Yes, they can! Here you have the results of a field case, where the problem showed itself as a respiratory disease that affected the upper respiratory tract between 28 and 35 days of age, with bacterial complications and weakening and mortality associated with secondary bacterial infection. Antibiotic treatments were administered, with good efficacy during treatment, but with rapid recurrence of bacterial infection after treatment.

The whole comparative study was carried out on the same farm, in successive batches, over a total period of 8 months (4 batches, 2 without vaccination against aMPV and 2 vaccinated). The farm comprises six sheds, with a capacity of 240,000 birds per cycle. A total of 917,000 birds was evaluated.

The incorporation of vaccines against aMPV into a vaccination programme should always be based on a reliable diagnosis of the agent causing the health problems, with clinical, serological and, if possible, molecular data.

The use of an attenuated live vaccine, subtype B, chicken origin (HIPRAVIAR® SHS) on this broiler farm affected by aMPV leads to an improvement in the health status of the batches with significant positive repercussions on the zootechnical results and so an improvement in the economic results.

In any case, poultry vaccination programmes against aMPV should be assessed individually in each farm and season of the year, making the monitoring of the flocks at the marketing age very important to plan an effective vaccination programme.

Which vaccination programme is most effective when live vaccines are not allowed?

In Colombia, where live vaccines against avian pneumovirus cannot be used, the strategy to control the disease is different.

Inactivated vaccines are very important for long cycle birds and their main function is to reduce the excretion of field viruses in case of infection and to prevent their replication in the reproductive tract in order to protect the quality and quantity of eggs.

Hipra carried out a study in Colombia to understand the existence of significant differences in levels of antibodies to the disease caused by aMPV between unvaccinated batches (G0), batches vaccinated with an inactivated vaccine dose (G1) and batches vaccinated with two doses of inactivated vaccine (G2) as recommended in countries where the use of live vaccines is not permitted.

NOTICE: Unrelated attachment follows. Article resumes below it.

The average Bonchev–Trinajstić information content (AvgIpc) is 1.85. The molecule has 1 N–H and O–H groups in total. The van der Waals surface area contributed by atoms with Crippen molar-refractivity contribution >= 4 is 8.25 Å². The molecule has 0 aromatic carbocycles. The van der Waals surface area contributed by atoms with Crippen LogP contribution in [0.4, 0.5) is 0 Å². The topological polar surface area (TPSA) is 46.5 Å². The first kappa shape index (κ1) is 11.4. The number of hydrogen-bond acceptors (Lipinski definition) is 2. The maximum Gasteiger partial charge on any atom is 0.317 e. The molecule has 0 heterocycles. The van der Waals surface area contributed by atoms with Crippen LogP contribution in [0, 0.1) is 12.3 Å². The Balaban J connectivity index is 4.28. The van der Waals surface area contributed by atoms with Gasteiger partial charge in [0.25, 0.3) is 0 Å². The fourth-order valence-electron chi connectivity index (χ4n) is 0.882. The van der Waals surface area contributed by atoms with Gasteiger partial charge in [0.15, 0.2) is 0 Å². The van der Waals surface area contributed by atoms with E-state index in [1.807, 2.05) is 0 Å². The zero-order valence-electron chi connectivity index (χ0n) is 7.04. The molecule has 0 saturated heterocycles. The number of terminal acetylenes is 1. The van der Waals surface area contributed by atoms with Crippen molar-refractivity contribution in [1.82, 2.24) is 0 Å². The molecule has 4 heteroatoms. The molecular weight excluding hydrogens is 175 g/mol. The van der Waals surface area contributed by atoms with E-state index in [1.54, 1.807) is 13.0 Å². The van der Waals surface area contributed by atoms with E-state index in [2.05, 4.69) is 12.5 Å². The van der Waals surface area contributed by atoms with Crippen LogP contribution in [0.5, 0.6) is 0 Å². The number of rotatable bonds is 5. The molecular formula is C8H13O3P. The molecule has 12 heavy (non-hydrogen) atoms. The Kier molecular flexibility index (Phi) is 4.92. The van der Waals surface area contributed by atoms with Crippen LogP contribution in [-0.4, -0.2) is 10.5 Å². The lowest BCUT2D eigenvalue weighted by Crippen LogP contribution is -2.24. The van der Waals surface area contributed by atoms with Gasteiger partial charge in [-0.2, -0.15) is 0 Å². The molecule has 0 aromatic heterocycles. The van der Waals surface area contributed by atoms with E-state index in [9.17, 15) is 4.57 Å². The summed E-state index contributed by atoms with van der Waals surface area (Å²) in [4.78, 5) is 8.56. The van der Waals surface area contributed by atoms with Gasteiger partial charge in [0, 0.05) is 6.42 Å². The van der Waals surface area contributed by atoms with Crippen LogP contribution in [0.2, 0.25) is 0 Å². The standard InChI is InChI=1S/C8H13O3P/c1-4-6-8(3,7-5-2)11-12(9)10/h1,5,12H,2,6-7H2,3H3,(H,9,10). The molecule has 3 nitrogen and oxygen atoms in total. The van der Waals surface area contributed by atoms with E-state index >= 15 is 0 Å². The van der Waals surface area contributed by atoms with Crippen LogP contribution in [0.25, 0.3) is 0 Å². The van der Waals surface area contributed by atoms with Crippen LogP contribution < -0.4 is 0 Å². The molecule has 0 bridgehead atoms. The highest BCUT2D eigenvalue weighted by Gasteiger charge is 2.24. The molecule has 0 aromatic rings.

We can conclude that in countries where live vaccines against aMPV cannot be used, the serological behaviour against aMPV of birds vaccinated with 2 doses of HIPRAVIAR® TRT / AVISAN® TRT (G2) is more predictable and less conditioned by the field challenge than in unvaccinated birds (G0) or in single-dose vaccinated birds (G1).


Measures to treat aMPV are very expensive, as antibiotic use increases and investments in farm management and biosecurity measures are also costly. Therefore, a good vaccination plan is the best way to keep our animals safe.

Having a good health programme in our operation not only prevents disease, but also reduces production costs, thus improving the quality of the final product and the animals’ performance.

Hipra has all the necessary tools to diagnose and control the aMPV, thus helping poultry companies to achieve good results, rationing the consumption of antibiotics that today is demanded by the market and public opinion.

Fathi H., Villa J., Rubio J., (2015). Study of the joint administration of Hipraviar® SHS with respiratory vaccines for preventing newcastle disease and infectious bronchitis. World Veterinary Poultry Association, Cape Town, South Africa.
Corella J.S., Rubio J., Perozo E., (2015). Evaluation of serological response (IgG) following avian Metapneumovirus vaccination and challenge. World Veterinary Poultry Association, Cape Town, South Africa.
Corella J.S., Balestrin G.A., Ferreira da Silva V., (2014). Experience of the use in broiler chickens of a live attenuated vaccine subtype B, chicken origin, strain 1062, against avian Metapneumovirus. 4th International Veterinary Poultry Congress and Exhibition of Iran.
Corella J.S., Grillo D., Blanch M., (2017). Comparison of serological results of 3 different vaccinal programs with inactivated vaccine against avian metapneumovirus (aMPV) in Colombia. XXV Congreso Latinoamericano de Avicultura. Guadalajara, México.
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Cook J.K.A., Cavanagh D., (2002). Detection and differentiation of avian pneumoviruses (metapneumoviruses), Avian Pathology, 31:2, 117-132.
LI., J., Cook J.K.A., Brown T.D.K., Shaw K., Cavanagh D., (1993). Detection of turkey rhinotracheitis virus in turkeys using the polymerase chain reaction. Avian Pathology. 22, 771-783.

Juan Luis Criado Rius

Global Product Manager at HIPRA